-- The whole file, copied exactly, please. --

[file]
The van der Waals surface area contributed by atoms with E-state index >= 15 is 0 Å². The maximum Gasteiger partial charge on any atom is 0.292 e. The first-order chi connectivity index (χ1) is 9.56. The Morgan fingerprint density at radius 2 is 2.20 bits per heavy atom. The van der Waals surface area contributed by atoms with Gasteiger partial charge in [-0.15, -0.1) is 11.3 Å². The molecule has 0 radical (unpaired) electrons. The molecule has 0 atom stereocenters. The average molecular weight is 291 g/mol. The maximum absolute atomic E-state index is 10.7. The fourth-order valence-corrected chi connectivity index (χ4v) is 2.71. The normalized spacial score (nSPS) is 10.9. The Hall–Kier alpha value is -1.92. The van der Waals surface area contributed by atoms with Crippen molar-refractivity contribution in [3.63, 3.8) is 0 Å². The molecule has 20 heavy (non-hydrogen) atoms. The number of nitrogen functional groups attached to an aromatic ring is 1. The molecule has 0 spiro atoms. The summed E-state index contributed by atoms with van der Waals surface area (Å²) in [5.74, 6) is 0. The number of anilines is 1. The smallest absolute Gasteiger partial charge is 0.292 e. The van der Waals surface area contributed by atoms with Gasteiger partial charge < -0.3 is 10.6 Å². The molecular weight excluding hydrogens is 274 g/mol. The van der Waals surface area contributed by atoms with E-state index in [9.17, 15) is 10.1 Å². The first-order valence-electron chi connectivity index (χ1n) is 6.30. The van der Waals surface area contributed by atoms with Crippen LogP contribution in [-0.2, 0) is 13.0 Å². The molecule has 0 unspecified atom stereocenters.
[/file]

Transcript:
The van der Waals surface area contributed by atoms with E-state index >= 15 is 0 Å². The maximum Gasteiger partial charge on any atom is 0.292 e. The first-order chi connectivity index (χ1) is 9.56. The Morgan fingerprint density at radius 2 is 2.20 bits per heavy atom. The van der Waals surface area contributed by atoms with Gasteiger partial charge in [-0.15, -0.1) is 11.3 Å². The molecule has 0 radical (unpaired) electrons. The molecule has 0 atom stereocenters. The average molecular weight is 291 g/mol. The maximum absolute atomic E-state index is 10.7. The fourth-order valence-corrected chi connectivity index (χ4v) is 2.71. The normalized spacial score (nSPS) is 10.9. The Hall–Kier alpha value is -1.92. The van der Waals surface area contributed by atoms with Crippen molar-refractivity contribution in [3.63, 3.8) is 0 Å². The molecule has 20 heavy (non-hydrogen) atoms. The number of nitrogen functional groups attached to an aromatic ring is 1. The molecule has 0 spiro atoms. The summed E-state index contributed by atoms with van der Waals surface area (Å²) in [5.74, 6) is 0. The number of anilines is 1. The smallest absolute Gasteiger partial charge is 0.292 e. The van der Waals surface area contributed by atoms with Gasteiger partial charge < -0.3 is 10.6 Å². The molecular weight excluding hydrogens is 274 g/mol. The van der Waals surface area contributed by atoms with E-state index in [9.17, 15) is 10.1 Å². The first-order valence-electron chi connectivity index (χ1n) is 6.30. The van der Waals surface area contributed by atoms with Crippen LogP contribution in [-0.2, 0) is 13.0 Å². The molecule has 0 unspecified atom stereocenters.